For one hour a day for the next 90 days, I will write.

Why?

Because I have failed myself so often that I can no longer trust myself not to fail. Because I no longer believe my own resolutions to myself. Because I have trained myself to submit to the inertia of stagnation.

So here is a test. A challenge to the very core of my being. Can I sit down, every single day, for one whole hour, for 90 days in a row, and write?

If I can, then I know I can keep any resolution I set myself.

This may suck. By all accounts, it’s sure to suck.

But, every day, for the next 90 days, for 60 minutes each day, I will write.

Can I do this? It feels only slightly over dramatic to say that my life depends on it.

For what I am doing is more than just writing. What I am doing is training myself, proving to myself, that I can resolve to do something, and then persist to have it done.

I will be publishing these daily walls of words at sett.com/wordsoffocus/.

I don’t recommend you read it, to be honest. It’s essentially a long ass series of unedited first drafts. There is a fair amount of gold in there, but not in nearly as concentrated as you will find on, say, Tynan.com or a good book.

But, for those who are interested in my ramblings over the next 90 days, there they will be.

Making Decisions
Last week I was faced with a life changing choice and 48 hours to make a decision.

This was big. The biggest and most difficult choice I’d been presented with in perhaps years. In the process of making it, I stumbled into creating a decision-making process I’ll be using to make big choices from here on out.

It combines Tim Ferriss’ fear-setting method, some data-geek metric-loving, feedback from the 15 people in the world who’s opinions I most trust (and who’s thoughts I go and pondered to make this choice), and the process of ‘percolation’ used by the world’s greatest copywriters, and Barry Shwarz’s thoughts on The Paradox of Choice.

Here is my method for making huge decisions…

Step 1: Dodge Paradox of Choice

First off, narrow your options down to no more than three concrete and well-defined choices. More than that, and your mind won’t be able to fully grasp all the variables. You’ll loose yourself to analysis paralysis.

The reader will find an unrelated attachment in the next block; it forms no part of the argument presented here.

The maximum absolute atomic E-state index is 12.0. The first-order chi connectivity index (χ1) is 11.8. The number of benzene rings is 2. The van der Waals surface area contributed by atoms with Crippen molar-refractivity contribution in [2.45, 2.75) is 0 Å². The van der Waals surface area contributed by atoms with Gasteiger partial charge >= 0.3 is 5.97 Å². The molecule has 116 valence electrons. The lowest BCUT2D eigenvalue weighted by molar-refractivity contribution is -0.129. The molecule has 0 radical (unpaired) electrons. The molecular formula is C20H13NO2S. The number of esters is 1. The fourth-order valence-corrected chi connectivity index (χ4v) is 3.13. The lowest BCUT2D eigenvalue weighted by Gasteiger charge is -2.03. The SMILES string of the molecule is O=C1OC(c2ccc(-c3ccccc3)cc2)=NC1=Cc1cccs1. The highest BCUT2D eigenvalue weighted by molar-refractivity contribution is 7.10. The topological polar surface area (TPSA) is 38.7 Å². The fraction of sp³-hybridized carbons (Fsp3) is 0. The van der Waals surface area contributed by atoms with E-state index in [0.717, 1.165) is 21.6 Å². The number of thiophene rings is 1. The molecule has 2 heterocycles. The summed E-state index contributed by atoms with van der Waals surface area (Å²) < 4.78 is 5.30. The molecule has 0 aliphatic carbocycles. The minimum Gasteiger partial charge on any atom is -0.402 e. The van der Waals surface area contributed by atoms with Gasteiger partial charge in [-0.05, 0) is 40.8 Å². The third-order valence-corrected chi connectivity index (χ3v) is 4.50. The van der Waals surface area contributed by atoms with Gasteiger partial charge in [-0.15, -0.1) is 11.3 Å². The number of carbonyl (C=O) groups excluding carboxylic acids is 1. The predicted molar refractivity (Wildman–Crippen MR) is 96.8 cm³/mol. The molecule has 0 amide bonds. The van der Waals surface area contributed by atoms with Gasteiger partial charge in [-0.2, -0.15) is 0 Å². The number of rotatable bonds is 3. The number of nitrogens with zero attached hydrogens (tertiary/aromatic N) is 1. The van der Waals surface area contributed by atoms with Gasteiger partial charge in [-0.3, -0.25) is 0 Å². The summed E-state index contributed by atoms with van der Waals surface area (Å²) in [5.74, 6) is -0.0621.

Make sure they are clear, concrete, and easy to convey in no more than a few sentences each.

Here’s a good look at Paradox of Choice.

Example:

I narrowed down my choices to…

1) Work with Salty Volt & Linchpin. Full schedule, highest and most certain monetary value, stress guaranteed. 

2) Work with Salty Volt & Best Trip Advice. Full schedule, lower guaranteed monetary value but possible huge value to be made via part ownership of BTA, stress guaranteed.

3) Work with Salty Volt only. Spare time and energy to devoted to other things, equal guaranteed monetary value with #2, low stress.

After a bit of thought, I decided to drop option 1 due to my desire to only take on projects I’m deeply passionate about.

Step 2: Gather Data

Collect all the information you can about each of your choices. Ping the few people you most trust and admire in the world, tell them briefly what each choice looks like, and ask them which option they think you should choose. If they have a few extra minutes, tell them you’d love to hear why they think what they think.

Example:

I identified my 15 tribe members who I most admire and whose opinions I most trust. Then sent them a medium sized email that quickly defined my options, told them I my timeline, and told them I’d love to hear their thoughts.

Step 3: Define Fears & Dreams

Use Tim Ferriss’ method of fear-defining to, in deep detail, define exactly what the very worst and very best case scenarios look like for your options.